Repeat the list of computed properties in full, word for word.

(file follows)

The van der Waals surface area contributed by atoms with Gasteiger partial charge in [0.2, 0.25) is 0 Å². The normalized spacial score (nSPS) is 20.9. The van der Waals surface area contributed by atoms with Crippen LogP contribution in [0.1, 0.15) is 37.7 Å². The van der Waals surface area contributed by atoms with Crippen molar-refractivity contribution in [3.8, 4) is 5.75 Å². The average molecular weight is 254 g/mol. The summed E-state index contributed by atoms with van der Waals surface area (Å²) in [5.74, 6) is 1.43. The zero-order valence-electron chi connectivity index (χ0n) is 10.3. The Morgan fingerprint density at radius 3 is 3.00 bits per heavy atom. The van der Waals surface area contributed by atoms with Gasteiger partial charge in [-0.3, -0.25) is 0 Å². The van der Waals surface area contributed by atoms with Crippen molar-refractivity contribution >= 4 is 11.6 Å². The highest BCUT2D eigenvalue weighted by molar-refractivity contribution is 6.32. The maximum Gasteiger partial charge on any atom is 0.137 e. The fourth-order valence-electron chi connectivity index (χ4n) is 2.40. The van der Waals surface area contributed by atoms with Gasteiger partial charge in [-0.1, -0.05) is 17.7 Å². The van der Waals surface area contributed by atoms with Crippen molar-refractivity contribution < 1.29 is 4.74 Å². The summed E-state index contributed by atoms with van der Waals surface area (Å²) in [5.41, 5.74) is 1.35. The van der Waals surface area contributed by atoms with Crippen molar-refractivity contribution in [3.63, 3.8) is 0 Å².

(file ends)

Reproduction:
The van der Waals surface area contributed by atoms with Gasteiger partial charge in [0.2, 0.25) is 0 Å². The normalized spacial score (nSPS) is 20.9. The van der Waals surface area contributed by atoms with Crippen LogP contribution in [0.1, 0.15) is 37.7 Å². The van der Waals surface area contributed by atoms with Crippen molar-refractivity contribution in [3.8, 4) is 5.75 Å². The average molecular weight is 254 g/mol. The summed E-state index contributed by atoms with van der Waals surface area (Å²) in [5.74, 6) is 1.43. The zero-order valence-electron chi connectivity index (χ0n) is 10.3. The Morgan fingerprint density at radius 3 is 3.00 bits per heavy atom. The van der Waals surface area contributed by atoms with Gasteiger partial charge in [-0.3, -0.25) is 0 Å². The van der Waals surface area contributed by atoms with Crippen molar-refractivity contribution >= 4 is 11.6 Å². The highest BCUT2D eigenvalue weighted by molar-refractivity contribution is 6.32. The maximum Gasteiger partial charge on any atom is 0.137 e. The fourth-order valence-electron chi connectivity index (χ4n) is 2.40. The van der Waals surface area contributed by atoms with Gasteiger partial charge in [-0.1, -0.05) is 17.7 Å². The van der Waals surface area contributed by atoms with Crippen molar-refractivity contribution < 1.29 is 4.74 Å². The summed E-state index contributed by atoms with van der Waals surface area (Å²) in [5.41, 5.74) is 1.35. The van der Waals surface area contributed by atoms with Crippen molar-refractivity contribution in [3.63, 3.8) is 0 Å².